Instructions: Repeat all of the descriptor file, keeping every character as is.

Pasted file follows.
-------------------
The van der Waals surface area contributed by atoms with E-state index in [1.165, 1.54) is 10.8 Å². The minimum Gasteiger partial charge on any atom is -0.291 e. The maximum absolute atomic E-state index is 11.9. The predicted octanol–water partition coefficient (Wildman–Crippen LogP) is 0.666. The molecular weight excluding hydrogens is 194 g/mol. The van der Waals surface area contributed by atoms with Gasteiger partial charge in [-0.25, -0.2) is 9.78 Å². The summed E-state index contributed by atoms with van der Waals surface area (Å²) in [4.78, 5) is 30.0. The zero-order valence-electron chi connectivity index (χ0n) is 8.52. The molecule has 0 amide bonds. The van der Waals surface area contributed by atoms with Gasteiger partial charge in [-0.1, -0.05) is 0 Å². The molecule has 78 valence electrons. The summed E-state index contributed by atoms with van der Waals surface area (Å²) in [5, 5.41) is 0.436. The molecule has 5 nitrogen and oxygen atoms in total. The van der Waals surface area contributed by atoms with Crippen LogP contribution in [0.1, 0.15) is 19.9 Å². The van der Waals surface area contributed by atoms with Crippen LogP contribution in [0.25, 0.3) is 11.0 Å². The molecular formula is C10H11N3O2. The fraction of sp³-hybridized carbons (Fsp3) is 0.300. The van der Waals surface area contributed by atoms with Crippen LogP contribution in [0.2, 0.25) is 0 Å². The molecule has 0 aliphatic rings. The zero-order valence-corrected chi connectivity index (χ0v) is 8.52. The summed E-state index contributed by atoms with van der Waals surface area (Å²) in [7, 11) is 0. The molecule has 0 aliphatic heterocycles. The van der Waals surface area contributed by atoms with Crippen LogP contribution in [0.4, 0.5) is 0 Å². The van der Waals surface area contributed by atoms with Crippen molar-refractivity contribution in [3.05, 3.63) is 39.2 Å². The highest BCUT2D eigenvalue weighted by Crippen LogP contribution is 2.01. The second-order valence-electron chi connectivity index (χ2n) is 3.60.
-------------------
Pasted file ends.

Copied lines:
The van der Waals surface area contributed by atoms with E-state index in [1.165, 1.54) is 10.8 Å². The minimum Gasteiger partial charge on any atom is -0.291 e. The maximum absolute atomic E-state index is 11.9. The predicted octanol–water partition coefficient (Wildman–Crippen LogP) is 0.666. The molecular weight excluding hydrogens is 194 g/mol. The van der Waals surface area contributed by atoms with Gasteiger partial charge in [-0.25, -0.2) is 9.78 Å². The summed E-state index contributed by atoms with van der Waals surface area (Å²) in [4.78, 5) is 30.0. The zero-order valence-electron chi connectivity index (χ0n) is 8.52. The molecule has 0 amide bonds. The van der Waals surface area contributed by atoms with Gasteiger partial charge in [-0.1, -0.05) is 0 Å². The molecule has 78 valence electrons. The summed E-state index contributed by atoms with van der Waals surface area (Å²) in [5, 5.41) is 0.436. The molecule has 5 nitrogen and oxygen atoms in total. The van der Waals surface area contributed by atoms with Crippen LogP contribution in [0.1, 0.15) is 19.9 Å². The van der Waals surface area contributed by atoms with Crippen LogP contribution in [0.25, 0.3) is 11.0 Å². The molecular formula is C10H11N3O2. The fraction of sp³-hybridized carbons (Fsp3) is 0.300. The van der Waals surface area contributed by atoms with Crippen LogP contribution in [0.2, 0.25) is 0 Å². The molecule has 0 aliphatic rings. The zero-order valence-corrected chi connectivity index (χ0v) is 8.52. The summed E-state index contributed by atoms with van der Waals surface area (Å²) in [7, 11) is 0. The molecule has 0 aliphatic heterocycles. The van der Waals surface area contributed by atoms with Crippen LogP contribution in [0.4, 0.5) is 0 Å². The van der Waals surface area contributed by atoms with Crippen molar-refractivity contribution in [3.05, 3.63) is 39.2 Å². The highest BCUT2D eigenvalue weighted by Crippen LogP contribution is 2.01. The second-order valence-electron chi connectivity index (χ2n) is 3.60.